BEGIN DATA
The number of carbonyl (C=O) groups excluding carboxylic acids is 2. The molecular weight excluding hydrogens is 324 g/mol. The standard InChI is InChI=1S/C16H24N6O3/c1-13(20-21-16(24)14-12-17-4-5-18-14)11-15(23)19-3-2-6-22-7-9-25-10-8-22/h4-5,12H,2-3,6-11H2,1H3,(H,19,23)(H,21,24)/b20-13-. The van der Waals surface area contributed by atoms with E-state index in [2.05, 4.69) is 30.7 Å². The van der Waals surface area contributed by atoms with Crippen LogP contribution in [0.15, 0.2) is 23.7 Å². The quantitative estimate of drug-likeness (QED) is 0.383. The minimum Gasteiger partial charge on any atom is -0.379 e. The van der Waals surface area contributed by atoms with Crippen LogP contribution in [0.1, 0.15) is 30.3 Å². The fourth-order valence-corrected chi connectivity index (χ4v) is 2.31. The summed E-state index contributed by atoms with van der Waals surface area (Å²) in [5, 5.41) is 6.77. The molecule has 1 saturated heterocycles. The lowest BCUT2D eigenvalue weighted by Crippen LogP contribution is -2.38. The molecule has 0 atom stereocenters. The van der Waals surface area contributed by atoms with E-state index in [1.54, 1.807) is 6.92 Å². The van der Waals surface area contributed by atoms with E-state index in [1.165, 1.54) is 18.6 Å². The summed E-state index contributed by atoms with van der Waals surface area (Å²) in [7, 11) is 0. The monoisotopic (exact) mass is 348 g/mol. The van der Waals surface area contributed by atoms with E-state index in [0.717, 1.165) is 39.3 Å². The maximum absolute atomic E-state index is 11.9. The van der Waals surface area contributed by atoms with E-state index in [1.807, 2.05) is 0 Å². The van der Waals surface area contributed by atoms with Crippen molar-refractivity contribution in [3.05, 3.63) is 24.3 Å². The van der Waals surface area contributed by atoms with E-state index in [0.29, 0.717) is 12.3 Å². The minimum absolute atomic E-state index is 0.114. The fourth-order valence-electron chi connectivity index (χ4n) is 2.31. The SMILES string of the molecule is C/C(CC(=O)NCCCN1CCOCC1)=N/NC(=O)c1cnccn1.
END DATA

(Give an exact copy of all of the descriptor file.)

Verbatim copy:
The number of carbonyl (C=O) groups excluding carboxylic acids is 2. The molecular weight excluding hydrogens is 324 g/mol. The standard InChI is InChI=1S/C16H24N6O3/c1-13(20-21-16(24)14-12-17-4-5-18-14)11-15(23)19-3-2-6-22-7-9-25-10-8-22/h4-5,12H,2-3,6-11H2,1H3,(H,19,23)(H,21,24)/b20-13-. The van der Waals surface area contributed by atoms with E-state index in [2.05, 4.69) is 30.7 Å². The van der Waals surface area contributed by atoms with Crippen LogP contribution in [0.15, 0.2) is 23.7 Å². The quantitative estimate of drug-likeness (QED) is 0.383. The minimum Gasteiger partial charge on any atom is -0.379 e. The van der Waals surface area contributed by atoms with Crippen LogP contribution in [0.1, 0.15) is 30.3 Å². The fourth-order valence-corrected chi connectivity index (χ4v) is 2.31. The summed E-state index contributed by atoms with van der Waals surface area (Å²) in [5, 5.41) is 6.77. The molecule has 1 saturated heterocycles. The lowest BCUT2D eigenvalue weighted by Crippen LogP contribution is -2.38. The molecule has 0 atom stereocenters. The van der Waals surface area contributed by atoms with E-state index in [1.54, 1.807) is 6.92 Å². The van der Waals surface area contributed by atoms with E-state index in [1.165, 1.54) is 18.6 Å². The summed E-state index contributed by atoms with van der Waals surface area (Å²) in [7, 11) is 0. The monoisotopic (exact) mass is 348 g/mol. The van der Waals surface area contributed by atoms with E-state index in [0.717, 1.165) is 39.3 Å². The maximum absolute atomic E-state index is 11.9. The van der Waals surface area contributed by atoms with E-state index in [1.807, 2.05) is 0 Å². The van der Waals surface area contributed by atoms with Crippen molar-refractivity contribution in [3.05, 3.63) is 24.3 Å². The van der Waals surface area contributed by atoms with E-state index in [0.29, 0.717) is 12.3 Å². The minimum absolute atomic E-state index is 0.114. The fourth-order valence-electron chi connectivity index (χ4n) is 2.31. The SMILES string of the molecule is C/C(CC(=O)NCCCN1CCOCC1)=N/NC(=O)c1cnccn1.